Elderly patients with cognitive problems tend to wander, which is perhaps the biggest concern for any caregiver. If your elderly loved one suffers from Down syndrome, dementia, Alzheimer’s, or are recovering from a head injury, they are at the risk of wandering.
It can be quite overwhelming for any caregiver if they have to stay up at night to make sure that they don’t walk out of the house. The anxiety is compounded if you’re not living with your loved one. Whatever the case may be, a reliable alert system dedicated to monitoring them every second of the day can bring you much-needed peace of mind.
And that’s precisely what anti-wandering door alarm systems offer. They ensure that the patient’s safety by acting as a second set of eyes for you. The way they work is by alerting you, as soon as your loved one tries to exit the door. You won’t need servicemen to install them for you because you can install most of these alarms yourself.
That said, there are quite a few different types of door alarms available, and some of them will suit your unique requirements and budget better. Others, not so much. They can be as simple as string alarms, or as advanced as IR-based systems.
Although tracking your loved one who’s suffering from dementia and tends to wander is absolutely essential, but GPS tracking should be considered as a last resort because as soon as they walk out of the house, they’re at a risk. In order to keep them from endangering themselves, you need to prevent wandering in the first place.
However, realistically speaking, you cannot keep an eye on them 24/7 because as a caregiver, you have other duties to attend to. And that’s where door exit alarms come in. They monitor your loved ones and provide you with peace of mind.
But before you go shopping for a door/window exit alarm system, certain factors require your attention. We’ll go over them briefly in this section.
Who can benefit from a door exit alarm?
As mentioned above, patients who are the risk of eloping or if they wander and get lost trying to find their way can benefit immensely from a door exit alarm. They’re also invaluable if your loved one needs assistance with everyday tasks, such as going to the bathroom. As soon as they walk in the bathroom door, an alarm will go off, notifying you that your loved one is in the need of assistance.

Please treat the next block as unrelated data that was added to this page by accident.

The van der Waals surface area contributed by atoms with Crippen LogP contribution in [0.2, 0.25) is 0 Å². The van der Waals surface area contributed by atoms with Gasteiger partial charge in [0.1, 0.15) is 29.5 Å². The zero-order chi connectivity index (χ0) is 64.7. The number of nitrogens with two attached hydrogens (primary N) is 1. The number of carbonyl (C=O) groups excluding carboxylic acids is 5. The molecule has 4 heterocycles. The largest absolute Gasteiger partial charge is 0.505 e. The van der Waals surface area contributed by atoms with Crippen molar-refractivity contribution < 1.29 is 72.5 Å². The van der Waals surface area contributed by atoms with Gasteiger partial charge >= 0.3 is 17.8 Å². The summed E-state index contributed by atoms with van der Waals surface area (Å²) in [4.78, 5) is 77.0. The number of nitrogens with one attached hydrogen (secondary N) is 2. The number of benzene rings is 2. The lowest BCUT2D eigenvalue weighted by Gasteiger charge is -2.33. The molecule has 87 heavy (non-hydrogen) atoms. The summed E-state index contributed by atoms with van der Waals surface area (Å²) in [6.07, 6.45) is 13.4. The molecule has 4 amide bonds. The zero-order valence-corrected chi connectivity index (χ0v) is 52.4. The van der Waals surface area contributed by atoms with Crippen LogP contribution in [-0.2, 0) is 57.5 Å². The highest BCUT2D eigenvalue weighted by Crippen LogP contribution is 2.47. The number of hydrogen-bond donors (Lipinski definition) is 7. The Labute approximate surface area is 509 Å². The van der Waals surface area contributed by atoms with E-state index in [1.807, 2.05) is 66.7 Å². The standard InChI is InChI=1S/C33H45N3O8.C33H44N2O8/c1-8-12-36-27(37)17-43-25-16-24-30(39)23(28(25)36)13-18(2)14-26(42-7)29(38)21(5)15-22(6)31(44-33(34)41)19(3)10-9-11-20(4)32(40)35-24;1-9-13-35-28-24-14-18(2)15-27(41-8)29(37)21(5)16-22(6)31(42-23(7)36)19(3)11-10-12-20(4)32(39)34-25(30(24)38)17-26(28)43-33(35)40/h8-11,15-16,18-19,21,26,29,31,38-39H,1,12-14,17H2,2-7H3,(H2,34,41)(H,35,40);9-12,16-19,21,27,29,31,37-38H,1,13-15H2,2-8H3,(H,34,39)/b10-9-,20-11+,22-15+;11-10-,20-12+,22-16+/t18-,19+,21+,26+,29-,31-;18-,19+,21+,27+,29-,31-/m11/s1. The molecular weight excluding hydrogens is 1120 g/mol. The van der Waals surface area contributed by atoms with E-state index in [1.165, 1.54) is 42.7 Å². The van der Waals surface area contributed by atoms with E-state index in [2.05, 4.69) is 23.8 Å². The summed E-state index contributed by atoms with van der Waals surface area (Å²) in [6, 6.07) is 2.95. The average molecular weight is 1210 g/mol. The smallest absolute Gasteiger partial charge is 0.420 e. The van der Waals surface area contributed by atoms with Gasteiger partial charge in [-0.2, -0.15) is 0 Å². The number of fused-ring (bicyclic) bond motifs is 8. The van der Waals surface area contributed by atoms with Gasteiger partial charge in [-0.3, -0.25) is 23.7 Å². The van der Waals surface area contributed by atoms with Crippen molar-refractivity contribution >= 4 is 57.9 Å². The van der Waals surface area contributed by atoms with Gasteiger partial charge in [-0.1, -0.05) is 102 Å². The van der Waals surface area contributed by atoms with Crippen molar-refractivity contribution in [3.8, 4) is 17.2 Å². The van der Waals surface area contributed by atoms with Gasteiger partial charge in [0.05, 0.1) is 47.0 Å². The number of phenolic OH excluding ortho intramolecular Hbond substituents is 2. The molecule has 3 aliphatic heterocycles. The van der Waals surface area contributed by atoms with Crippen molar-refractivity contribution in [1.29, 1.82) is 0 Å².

Which type of alarm should I pick?
There are various kinds of door alarms available, each with their unique pros and cons. Try and weigh them before you decide on the type.
The most basic kind of door alarms would be a pull string alarm. As the name suggests, the alarm is installed on the door frame and a string attached to it. As soon as the door is opened, the string is tugged which triggers the alarm. It employs a magnetic mechanism to turn the alarm on and off.
A passive infrared alarm features a more advanced design. Instead of a string, it relies on a sensor field or an invisible curtain to sound the alarm. As soon as the field is broken (that is, anyone walks close to the door), the sensor sends out an alert.
Last but not least, we have floor sensor alarms. These sensors are essentially floor pads combined with a magnetic lock.
Test the system
Whichever strategy you decide to employ, it’s of utmost importance that you test the system before you start relying on it. That doesn’t just mean when you first install the exit alarm system, you also need to check that the system is working like it should, when you replace the batteries. If you pick a wireless IR system, ensure that the range you selected is triggering the alarm like it’s supposed to.
Read on, as we breakdown some of the best door alarm systems available in the market today, as well as a handy guide to help you make the best purchase possible.
Installing and using this anti-wandering system from Smart Caregiver is a no-brainer. It is mounted next to an exit point or as a doorway. The second component – the wristband, is worn on the patient’s wrist, and as soon as the wrist comes in the proximity of the plugged-in unit, you get a visual as well as an auditory alert.
This range, however, can be set by the user. Out of the box, the transmitter is set to sound the alarm when the person being monitored comes closer than 15 feet. You can set the transmitter to anywhere between 8 and 14. If you’d rather not listen to the alarm every time your loved one comes in close contact with the door, you can install contact switches, which will limit the alerts to only when the door is opened.
You also get the option to remotely receive alerts, thanks to the Smart Caregiver pager which this wireless transmitter can connect to, as long as you’re within 150-300 feet of the unit. The alarm is ideal for home-use but not designed for use in facilities.
A caveat though, you will need to replace the wristband transmitter every 6 months. You receive a few replacement wrist straps with the package, but not replacement strips. For the single door monitoring system, you get a one-year manufacturer’s warranty as well.
Next up, we have another twin-alarm system from AliMed. This system works with a door sensor instead of a depending on a wristband to tell when the patient is trying to exit the room unattended. The sensor is mounted on either side of the doorpost, and it communicates with a wireless receiver to sound the alarm.